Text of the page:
While sanctions are coming Monday, action has already been taken on the statue of Joe Paterno in front of Beaver Stadium. Workers set up fencing around the statue early Sunday morning and removed it via forklift. The school released a statement announcing the decision to remove the statue at 7 a.m. EDT.

"I now believe that, contrary to its original intention, Coach Paterno's statue has become a source of division and an obstacle to healing in our University and beyond," Penn State President Rodney Erickson said in the statement. "For that reason, I have decided that it is in the best interest of our university and public safety to remove the statue and store it in a secure location. I believe that, were it to remain, the statue will be a recurring wound to the multitude of individuals across the nation and beyond who have been the victims of child abuse."

The university's library will still bear Paterno's name.

"On the other hand, the Paterno Library symbolizes the substantial and lasting contributions to the academic life and educational excellence that the Paterno family has made to Penn State University," Erickson said. "The library remains a tribute to Joe and Sue Paterno's commitment to Penn State's student body and academic success, and it highlights the positive impacts Coach Paterno had on the University. Thus I feel strongly that the library's name should remain unchanged."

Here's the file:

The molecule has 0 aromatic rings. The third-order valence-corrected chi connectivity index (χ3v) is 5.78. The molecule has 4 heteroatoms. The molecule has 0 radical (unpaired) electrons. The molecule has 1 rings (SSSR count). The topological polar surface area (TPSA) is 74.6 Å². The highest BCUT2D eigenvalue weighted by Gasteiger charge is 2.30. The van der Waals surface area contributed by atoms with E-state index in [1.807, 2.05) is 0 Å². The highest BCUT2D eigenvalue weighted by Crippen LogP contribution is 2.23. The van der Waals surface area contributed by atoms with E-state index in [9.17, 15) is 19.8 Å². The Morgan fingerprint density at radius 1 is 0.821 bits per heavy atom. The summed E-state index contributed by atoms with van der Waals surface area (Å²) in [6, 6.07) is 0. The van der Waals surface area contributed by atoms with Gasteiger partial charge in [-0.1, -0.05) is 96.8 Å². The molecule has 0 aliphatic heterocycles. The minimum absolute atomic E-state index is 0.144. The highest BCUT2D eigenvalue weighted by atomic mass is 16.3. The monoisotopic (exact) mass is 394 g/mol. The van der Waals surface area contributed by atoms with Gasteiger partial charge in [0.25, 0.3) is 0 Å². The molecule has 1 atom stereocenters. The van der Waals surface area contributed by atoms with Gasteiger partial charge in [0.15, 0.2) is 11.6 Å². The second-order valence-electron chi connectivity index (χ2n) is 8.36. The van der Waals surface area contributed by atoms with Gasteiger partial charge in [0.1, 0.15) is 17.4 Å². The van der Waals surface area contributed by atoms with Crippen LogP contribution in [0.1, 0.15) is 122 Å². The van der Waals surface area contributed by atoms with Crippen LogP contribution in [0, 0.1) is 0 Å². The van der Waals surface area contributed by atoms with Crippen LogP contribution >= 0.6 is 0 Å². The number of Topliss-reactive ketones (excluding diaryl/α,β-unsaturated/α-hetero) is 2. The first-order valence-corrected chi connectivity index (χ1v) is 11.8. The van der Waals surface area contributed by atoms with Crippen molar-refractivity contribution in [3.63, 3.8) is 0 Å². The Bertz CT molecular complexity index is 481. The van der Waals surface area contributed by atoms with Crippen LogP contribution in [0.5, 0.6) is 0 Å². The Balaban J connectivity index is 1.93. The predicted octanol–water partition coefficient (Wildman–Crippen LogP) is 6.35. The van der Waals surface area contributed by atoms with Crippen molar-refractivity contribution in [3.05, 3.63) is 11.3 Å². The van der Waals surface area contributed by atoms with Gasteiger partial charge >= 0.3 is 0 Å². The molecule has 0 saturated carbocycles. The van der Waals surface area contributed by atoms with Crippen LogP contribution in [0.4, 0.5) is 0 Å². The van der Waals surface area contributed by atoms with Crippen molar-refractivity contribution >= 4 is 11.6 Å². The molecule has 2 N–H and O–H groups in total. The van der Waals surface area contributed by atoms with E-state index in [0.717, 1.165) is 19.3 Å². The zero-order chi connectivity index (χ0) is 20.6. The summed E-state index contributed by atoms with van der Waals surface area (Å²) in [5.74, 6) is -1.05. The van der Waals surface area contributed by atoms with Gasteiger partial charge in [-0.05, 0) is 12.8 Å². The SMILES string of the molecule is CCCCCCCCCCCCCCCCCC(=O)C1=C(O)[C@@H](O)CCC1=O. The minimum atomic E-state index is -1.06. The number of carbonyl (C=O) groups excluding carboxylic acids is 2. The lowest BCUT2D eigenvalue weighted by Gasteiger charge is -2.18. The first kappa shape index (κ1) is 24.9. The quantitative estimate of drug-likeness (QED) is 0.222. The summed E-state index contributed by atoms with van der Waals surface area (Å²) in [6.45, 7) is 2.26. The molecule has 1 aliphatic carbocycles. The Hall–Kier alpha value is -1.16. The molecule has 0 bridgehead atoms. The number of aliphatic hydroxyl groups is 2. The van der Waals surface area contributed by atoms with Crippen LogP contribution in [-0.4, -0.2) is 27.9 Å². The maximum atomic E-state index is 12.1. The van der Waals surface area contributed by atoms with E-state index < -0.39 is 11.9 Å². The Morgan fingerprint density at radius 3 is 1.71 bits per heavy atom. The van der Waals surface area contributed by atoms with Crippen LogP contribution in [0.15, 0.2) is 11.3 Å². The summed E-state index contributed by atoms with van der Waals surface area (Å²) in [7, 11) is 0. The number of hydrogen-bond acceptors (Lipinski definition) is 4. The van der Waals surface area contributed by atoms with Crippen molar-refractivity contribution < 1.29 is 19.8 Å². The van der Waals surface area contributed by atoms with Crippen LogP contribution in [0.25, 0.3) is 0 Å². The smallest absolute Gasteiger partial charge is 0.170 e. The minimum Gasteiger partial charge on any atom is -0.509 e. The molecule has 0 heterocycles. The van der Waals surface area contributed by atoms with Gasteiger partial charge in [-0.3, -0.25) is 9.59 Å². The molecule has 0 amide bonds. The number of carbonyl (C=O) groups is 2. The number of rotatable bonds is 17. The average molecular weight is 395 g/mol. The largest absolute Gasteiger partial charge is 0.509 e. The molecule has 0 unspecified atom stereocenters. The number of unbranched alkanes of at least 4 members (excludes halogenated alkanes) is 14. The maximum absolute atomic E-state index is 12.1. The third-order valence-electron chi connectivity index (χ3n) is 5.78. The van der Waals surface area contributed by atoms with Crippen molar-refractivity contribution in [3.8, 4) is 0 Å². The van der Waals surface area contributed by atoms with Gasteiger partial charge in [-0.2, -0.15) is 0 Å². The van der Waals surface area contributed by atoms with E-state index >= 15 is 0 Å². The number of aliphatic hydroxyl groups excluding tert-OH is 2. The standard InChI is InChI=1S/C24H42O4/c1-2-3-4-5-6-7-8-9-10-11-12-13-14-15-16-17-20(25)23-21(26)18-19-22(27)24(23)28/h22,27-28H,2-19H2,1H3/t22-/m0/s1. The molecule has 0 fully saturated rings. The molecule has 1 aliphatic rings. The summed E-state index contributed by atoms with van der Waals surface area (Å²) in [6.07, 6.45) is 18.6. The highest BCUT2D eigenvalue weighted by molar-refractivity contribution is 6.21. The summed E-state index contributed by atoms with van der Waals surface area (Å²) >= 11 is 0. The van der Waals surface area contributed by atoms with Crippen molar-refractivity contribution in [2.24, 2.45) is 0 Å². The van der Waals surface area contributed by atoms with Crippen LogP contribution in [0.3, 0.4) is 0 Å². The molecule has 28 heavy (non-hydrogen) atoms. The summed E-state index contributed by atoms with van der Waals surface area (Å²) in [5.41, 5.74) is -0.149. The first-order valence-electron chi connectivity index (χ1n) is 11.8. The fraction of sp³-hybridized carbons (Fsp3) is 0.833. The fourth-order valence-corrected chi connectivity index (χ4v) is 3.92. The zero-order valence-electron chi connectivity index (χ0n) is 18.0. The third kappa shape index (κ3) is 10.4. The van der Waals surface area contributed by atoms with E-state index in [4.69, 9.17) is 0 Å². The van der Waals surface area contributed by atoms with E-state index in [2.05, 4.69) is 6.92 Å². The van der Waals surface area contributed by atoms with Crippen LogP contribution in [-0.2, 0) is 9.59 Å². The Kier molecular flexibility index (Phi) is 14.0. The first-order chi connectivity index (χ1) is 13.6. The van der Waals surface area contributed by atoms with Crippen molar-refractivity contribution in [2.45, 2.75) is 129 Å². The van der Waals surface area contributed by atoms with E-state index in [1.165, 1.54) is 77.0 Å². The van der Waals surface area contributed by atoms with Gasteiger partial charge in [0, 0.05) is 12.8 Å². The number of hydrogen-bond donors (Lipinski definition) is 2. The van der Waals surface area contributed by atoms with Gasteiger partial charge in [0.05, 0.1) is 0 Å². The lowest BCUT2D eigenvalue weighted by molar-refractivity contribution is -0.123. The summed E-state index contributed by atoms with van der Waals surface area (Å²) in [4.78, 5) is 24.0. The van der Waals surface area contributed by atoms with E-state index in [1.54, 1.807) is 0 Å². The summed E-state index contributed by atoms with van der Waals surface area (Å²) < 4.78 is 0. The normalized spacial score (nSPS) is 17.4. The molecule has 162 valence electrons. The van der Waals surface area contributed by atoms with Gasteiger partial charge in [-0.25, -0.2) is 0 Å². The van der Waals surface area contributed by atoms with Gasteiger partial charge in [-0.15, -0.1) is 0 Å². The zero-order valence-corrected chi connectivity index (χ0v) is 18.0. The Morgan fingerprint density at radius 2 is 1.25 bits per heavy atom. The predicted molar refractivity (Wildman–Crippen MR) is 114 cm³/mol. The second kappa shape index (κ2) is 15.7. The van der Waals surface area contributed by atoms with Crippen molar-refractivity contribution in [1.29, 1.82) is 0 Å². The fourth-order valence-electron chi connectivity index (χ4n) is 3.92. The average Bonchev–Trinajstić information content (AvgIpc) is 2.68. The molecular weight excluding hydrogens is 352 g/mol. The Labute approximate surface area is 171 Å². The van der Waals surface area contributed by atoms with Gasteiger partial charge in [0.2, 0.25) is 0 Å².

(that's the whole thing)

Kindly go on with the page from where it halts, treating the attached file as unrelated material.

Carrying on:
The Paterno family released a statement in response to the statue's removal.

"Tearing down the statue of Joe Paterno does not serve the victims of Jerry Sandusky's horrible crimes or help heal the Penn State community," the statement said.

"We believe the only way to help the victims is to uncover the full truth.

[Audio: Pat Forde on Joe Paterno's statue and pending PSU sanctions]

The Freeh report, though it has been accepted by the media as the definitive conclusion on the Sandusky scandal, is the equivalent of an indictment - a charging document written by a prosecutor -- and an incomplete and unofficial one at that."

The statue's future had been the subject of much debate that intensified significantly after the release of the Freeh Report. (The Paterno family announced shortly after the report's release that they were conducting their own investigation.) Now that it has been decided the debate about what action the NCAA should take remains, albeit for just a few more hours.

[Related: Eric Adelson: Joe Paterno statue debate misses the point]


Anonymous said...

Not the first failure of leadership at a University, nor will it be the last. I'm pleased the statue of Joe Paterno was taken down.

Removing statues, changing names at a university is sometimes a good idea. No longer is there a (Jefferson) Davis Hall at Transylvania. I think our Lexington basketball arena should not bear the name of the man it does, but of course racism is not illegal while child molestation is.

Anonymous said...

Wonder what they are going to do with the statue? May need to ebay in order to recoup some of the lost revenue. I am sure a dissaffected alumus with deep pockets would be willing to buy it for his basement or bring it out for tailgating.